Trump's sanction game
President of the United States Donald Trump is holding a political game with the Congress, the first deputy chairman of the Russian Federation Council's Foreign Affairs Committee, Vladimir Dzhabarov, said. The Russian senator explained that, declaring support for sanctions against Russia, Trump is making concessions to reserve the right to remove these restrictions.
"Declaring support for the sanctions against Russia, Donald Trump is making some concessions in relation to the Congress, seeking to retain the right to lift these restrictions," RIA Novosti cited him as saying.
Dzhabarov also noted that the West is increasingly talking about the danger of sanctions, the business has long been looking for ways to circumvent the restrictions, creating new opportunities for cooperation.
Yesterday, White House legislative affairs director Marc Short said the US administration is "fully supportive of (current Iran and Russia) sanctions."
"What our concern is that the legislation, we believe, sets an unusual precedent of delegating foreign policy to 535 members of Congress by not including certain national security waivers that have always been consistently a part of sanctions bills in the past," he added.
The member of the Federation Council Committee for International Affairs, Igor Morozov, speaking to Vestnik Kavkaza, supported Vladimir Dzhabarov's point of view. "Trump is under the most powerful pressure of his opponents. Therefore, he does not oppose the sentiments in the White House that supports Russophobic attitudes in Congress. He certainly tries to maneuver in order not to fall into the impeachment zone, which has threatened him since the very first day of his inauguration," he said.
Igor Morozov drew attention to the fact that the Trump team varies widely. "The sentiments of some White House high-ranking employees are very anti-Russian, so the statements from there are not always relate to Trump's foreign policy line, especially since there is no such line with regard to Russia and regional conflicts, including in Syria and Ukraine. Russophobic sentiments associated with the continuation of sanctions pressure on Russia are obvious and supported by the Congress," the senator said, adding that the law on new sanctions against the Russian Federation will move forward regardless of the outcome of the meeting between Trump and Putin in Hamburg.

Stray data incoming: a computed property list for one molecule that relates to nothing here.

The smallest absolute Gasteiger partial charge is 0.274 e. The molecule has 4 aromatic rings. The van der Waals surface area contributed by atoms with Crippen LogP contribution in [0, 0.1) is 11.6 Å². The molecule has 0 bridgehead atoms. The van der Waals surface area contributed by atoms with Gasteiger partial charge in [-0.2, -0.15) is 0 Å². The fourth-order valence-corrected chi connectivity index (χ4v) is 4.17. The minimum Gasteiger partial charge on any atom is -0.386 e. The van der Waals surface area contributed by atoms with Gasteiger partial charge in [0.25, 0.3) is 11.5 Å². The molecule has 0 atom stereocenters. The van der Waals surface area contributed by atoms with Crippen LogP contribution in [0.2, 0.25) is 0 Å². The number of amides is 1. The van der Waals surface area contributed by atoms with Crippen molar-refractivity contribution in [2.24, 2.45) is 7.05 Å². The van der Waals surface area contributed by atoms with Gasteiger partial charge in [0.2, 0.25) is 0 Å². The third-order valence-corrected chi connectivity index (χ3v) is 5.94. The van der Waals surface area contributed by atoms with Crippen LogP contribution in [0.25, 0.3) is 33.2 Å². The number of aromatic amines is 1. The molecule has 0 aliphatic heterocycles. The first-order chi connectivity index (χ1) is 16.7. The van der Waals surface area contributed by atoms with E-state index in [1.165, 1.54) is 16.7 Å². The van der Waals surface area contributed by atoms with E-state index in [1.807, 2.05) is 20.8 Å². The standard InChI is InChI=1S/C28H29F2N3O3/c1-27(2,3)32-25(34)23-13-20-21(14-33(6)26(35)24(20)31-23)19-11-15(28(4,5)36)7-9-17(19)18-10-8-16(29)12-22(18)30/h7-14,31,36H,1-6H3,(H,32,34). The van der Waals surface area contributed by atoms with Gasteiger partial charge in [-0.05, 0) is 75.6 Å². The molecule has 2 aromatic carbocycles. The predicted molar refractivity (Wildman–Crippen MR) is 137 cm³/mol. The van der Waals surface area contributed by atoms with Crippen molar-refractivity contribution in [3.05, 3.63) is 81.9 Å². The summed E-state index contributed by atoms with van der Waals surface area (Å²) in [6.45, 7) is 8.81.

A senior research fellow at the European Research Centre of the International Relations Institute of the Russian Academy of Sciences, Vladimir Olenchenko, added that it looks like there is a dual power in the United States. "On the one hand, it's the president who has all the powers, on the other hand, the Congress, which tries to dictate its will," he explained.
The expert drew attention to the fact that there was not even a double but a triple confrontation of political forces around this package of sanctions against the Russian Federation and Iran. "This law became a stumbling block between the Senate and the House of Representatives, and together with the White House a sort of triangle of internal political struggle was formed," Vladimir Olenchenko noted.
This maneuver is part of the payment for the political will shown by Donald Trump in organizing a meeting with Vladimir Putin. "Many wanted the meeting not to take place. Also many wanted the meeting to have a confrontational outcome. It didn't happen, and politicians building their approaches to exploiting the artificial contradictions between Russia and the United States came out with persistent and unproven criticism of Trump," the senior research fellow at the European Research Centre of the International Relations Institute of the Russian Academy of Sciences concluded.